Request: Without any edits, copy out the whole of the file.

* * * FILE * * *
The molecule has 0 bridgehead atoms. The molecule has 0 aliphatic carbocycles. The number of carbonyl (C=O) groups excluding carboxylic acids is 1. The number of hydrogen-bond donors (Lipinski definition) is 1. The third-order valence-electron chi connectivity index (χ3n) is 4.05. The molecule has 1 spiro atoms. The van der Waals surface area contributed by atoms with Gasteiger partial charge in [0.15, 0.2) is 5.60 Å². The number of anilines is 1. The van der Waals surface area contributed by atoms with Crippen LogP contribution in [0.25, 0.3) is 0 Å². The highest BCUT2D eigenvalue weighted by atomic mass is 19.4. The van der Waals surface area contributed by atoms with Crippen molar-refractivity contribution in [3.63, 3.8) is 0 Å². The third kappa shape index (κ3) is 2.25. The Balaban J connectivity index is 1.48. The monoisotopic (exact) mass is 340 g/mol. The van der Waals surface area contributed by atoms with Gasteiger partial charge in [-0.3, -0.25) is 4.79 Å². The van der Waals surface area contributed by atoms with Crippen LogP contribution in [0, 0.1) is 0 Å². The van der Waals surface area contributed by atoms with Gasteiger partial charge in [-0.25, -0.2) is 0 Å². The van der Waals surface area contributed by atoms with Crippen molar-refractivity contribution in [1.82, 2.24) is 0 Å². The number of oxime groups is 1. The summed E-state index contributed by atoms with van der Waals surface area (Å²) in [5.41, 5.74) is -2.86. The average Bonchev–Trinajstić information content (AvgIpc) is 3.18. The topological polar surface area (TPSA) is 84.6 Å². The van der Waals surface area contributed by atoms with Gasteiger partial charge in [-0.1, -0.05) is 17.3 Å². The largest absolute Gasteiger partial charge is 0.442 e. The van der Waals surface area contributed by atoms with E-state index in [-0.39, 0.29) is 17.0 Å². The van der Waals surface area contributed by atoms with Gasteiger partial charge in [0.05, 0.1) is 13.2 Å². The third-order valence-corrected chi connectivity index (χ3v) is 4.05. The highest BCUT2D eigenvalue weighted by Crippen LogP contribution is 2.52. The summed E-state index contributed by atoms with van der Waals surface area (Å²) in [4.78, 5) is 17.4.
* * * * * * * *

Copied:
The molecule has 0 bridgehead atoms. The molecule has 0 aliphatic carbocycles. The number of carbonyl (C=O) groups excluding carboxylic acids is 1. The number of hydrogen-bond donors (Lipinski definition) is 1. The third-order valence-electron chi connectivity index (χ3n) is 4.05. The molecule has 1 spiro atoms. The van der Waals surface area contributed by atoms with Gasteiger partial charge in [0.15, 0.2) is 5.60 Å². The number of anilines is 1. The van der Waals surface area contributed by atoms with Crippen LogP contribution in [0.25, 0.3) is 0 Å². The highest BCUT2D eigenvalue weighted by atomic mass is 19.4. The van der Waals surface area contributed by atoms with Crippen molar-refractivity contribution in [3.63, 3.8) is 0 Å². The third kappa shape index (κ3) is 2.25. The Balaban J connectivity index is 1.48. The monoisotopic (exact) mass is 340 g/mol. The van der Waals surface area contributed by atoms with Gasteiger partial charge in [-0.3, -0.25) is 4.79 Å². The van der Waals surface area contributed by atoms with Crippen LogP contribution in [0, 0.1) is 0 Å². The van der Waals surface area contributed by atoms with Gasteiger partial charge in [-0.25, -0.2) is 0 Å². The van der Waals surface area contributed by atoms with Crippen molar-refractivity contribution in [1.82, 2.24) is 0 Å². The number of oxime groups is 1. The summed E-state index contributed by atoms with van der Waals surface area (Å²) in [5.41, 5.74) is -2.86. The average Bonchev–Trinajstić information content (AvgIpc) is 3.18. The topological polar surface area (TPSA) is 84.6 Å². The van der Waals surface area contributed by atoms with Gasteiger partial charge in [-0.1, -0.05) is 17.3 Å². The largest absolute Gasteiger partial charge is 0.442 e. The van der Waals surface area contributed by atoms with E-state index in [-0.39, 0.29) is 17.0 Å². The van der Waals surface area contributed by atoms with Gasteiger partial charge in [0.05, 0.1) is 13.2 Å². The third-order valence-corrected chi connectivity index (χ3v) is 4.05. The highest BCUT2D eigenvalue weighted by Crippen LogP contribution is 2.52. The summed E-state index contributed by atoms with van der Waals surface area (Å²) in [4.78, 5) is 17.4.